Memory loss – should you be worried?

Memory loss
Memory loss

Introduction

Memory loss, also called amnesia, happens when a person loses the ability to remember information and events they would normally be able to recall.

It could be something that happened seconds or minutes ago, or a memorable event that occurred in the past. The loss of memory may have started suddenly, or it may have been getting worse over the last year or so.

It’s normal to become a bit forgetful as you get older. However, memory loss could be a symptom of something more serious and should be checked by a GP.

Memory loss can be distressing for the person affected, and their family. Relatives may fear the worst and assume it’s caused by dementia, but this often isn’t the case.

The following information will tell you:

what to do if you’re worried about memory loss

how to tell if it could be caused by dementia

the most common causes of memory loss (but don’t rely on this to self-diagnose a condition)

how to cope with a poor memory

What to do if you’re worried about memory loss


See your GP if you’re worried because you or someone you care for has lost their memory. They’ll do an initial assessment and ask questions about symptoms, family history and lifestyle. They may also arrange a blood test.

Memory loss has a wide range of possible causes, depending on the type of memory loss.

Doctors classify memories as either:

immediate memories – such as sounds, which are only stored for a few seconds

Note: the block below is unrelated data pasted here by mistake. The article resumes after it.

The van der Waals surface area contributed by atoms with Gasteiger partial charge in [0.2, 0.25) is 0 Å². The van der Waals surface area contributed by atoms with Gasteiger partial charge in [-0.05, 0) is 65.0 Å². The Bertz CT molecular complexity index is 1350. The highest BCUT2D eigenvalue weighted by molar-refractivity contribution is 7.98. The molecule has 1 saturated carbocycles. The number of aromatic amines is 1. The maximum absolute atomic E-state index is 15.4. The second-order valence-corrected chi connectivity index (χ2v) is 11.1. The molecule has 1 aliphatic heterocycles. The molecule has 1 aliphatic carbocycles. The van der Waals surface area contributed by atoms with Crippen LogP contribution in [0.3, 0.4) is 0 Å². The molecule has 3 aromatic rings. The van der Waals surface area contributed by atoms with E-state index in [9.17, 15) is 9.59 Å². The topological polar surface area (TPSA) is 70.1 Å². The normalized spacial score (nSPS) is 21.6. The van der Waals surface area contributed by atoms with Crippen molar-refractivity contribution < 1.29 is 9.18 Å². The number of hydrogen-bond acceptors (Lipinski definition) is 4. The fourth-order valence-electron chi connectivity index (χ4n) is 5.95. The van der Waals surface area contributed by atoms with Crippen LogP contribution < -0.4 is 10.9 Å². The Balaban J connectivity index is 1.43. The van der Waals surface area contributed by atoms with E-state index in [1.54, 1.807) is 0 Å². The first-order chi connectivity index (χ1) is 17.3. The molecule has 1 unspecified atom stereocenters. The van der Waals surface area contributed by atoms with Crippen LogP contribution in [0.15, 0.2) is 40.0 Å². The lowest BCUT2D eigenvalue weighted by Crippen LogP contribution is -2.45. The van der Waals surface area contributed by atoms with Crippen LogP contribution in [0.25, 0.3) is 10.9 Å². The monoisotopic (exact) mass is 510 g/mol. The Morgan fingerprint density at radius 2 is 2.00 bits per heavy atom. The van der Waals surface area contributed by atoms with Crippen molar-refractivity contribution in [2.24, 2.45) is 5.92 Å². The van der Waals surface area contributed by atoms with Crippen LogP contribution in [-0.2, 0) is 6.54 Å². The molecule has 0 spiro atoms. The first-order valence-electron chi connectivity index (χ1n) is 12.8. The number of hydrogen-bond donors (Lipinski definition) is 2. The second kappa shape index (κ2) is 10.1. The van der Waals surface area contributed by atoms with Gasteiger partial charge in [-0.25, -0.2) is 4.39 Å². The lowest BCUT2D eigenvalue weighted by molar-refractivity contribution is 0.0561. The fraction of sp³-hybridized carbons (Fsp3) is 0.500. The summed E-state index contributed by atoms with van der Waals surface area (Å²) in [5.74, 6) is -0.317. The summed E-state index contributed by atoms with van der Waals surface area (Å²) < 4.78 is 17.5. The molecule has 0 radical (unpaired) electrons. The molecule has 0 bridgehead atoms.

short-term or recent memories – such as telephone numbers, which stay in your memory for 15 to 20 seconds; the brain can store about seven chunks of short-term information at any time

long-term or remote memories – more permanent memories, which have been reinforced because you’ve repeatedly gone over them in your mind

If your GP thinks you or your relative needs an assessment for dementia, or that there may be another more serious underlying condition, such as brain damage, they’ll refer you to a specialist.

Could memory loss be dementia?

If you’re reading this because you think your memory problems may be a sign of dementia, rest assured that they probably aren’t. A person with dementia won’t usually be aware of their memory loss, or may deny it.

Your memory loss is likely to be caused by something much more common and treatable, such as depression.

You may be worried that someone you care for has dementia. However, bear in mind around 40% of people over 65 have some type of memory problem, and only 15% will develop dementia each year.

If your instincts are correct, their denial or lack of awareness of their memory loss can make it difficult to convince them to see a GP. This fact sheet includes information about how to persuade your relative to see a doctor (PDF, 848kb).

Signs that someone has dementia

As a general guide:

Dementia usually occurs in people over the age of 65.

The memory loss doesn’t happen suddenly, but gets gradually worse over time.

Someone with dementia will struggle to remember immediate or recent events, but can still recall events that happened a long time ago. This means that if their long-term memory is affected, it probably isn’t dementia.

Read more about the symptoms of dementia.

Common causes of memory loss

GPs often find that people who see them about memory loss are most likely to have:

anxiety

stress

depression

Their memory loss is a result of poor concentration and not noticing things in the first place because of a lack of interest. Sleeping problems often make the memory loss worse.

Your GP may suggest trying antidepressants. If you have depression or anxiety, your memory problems should get better as the depression or anxiety improves.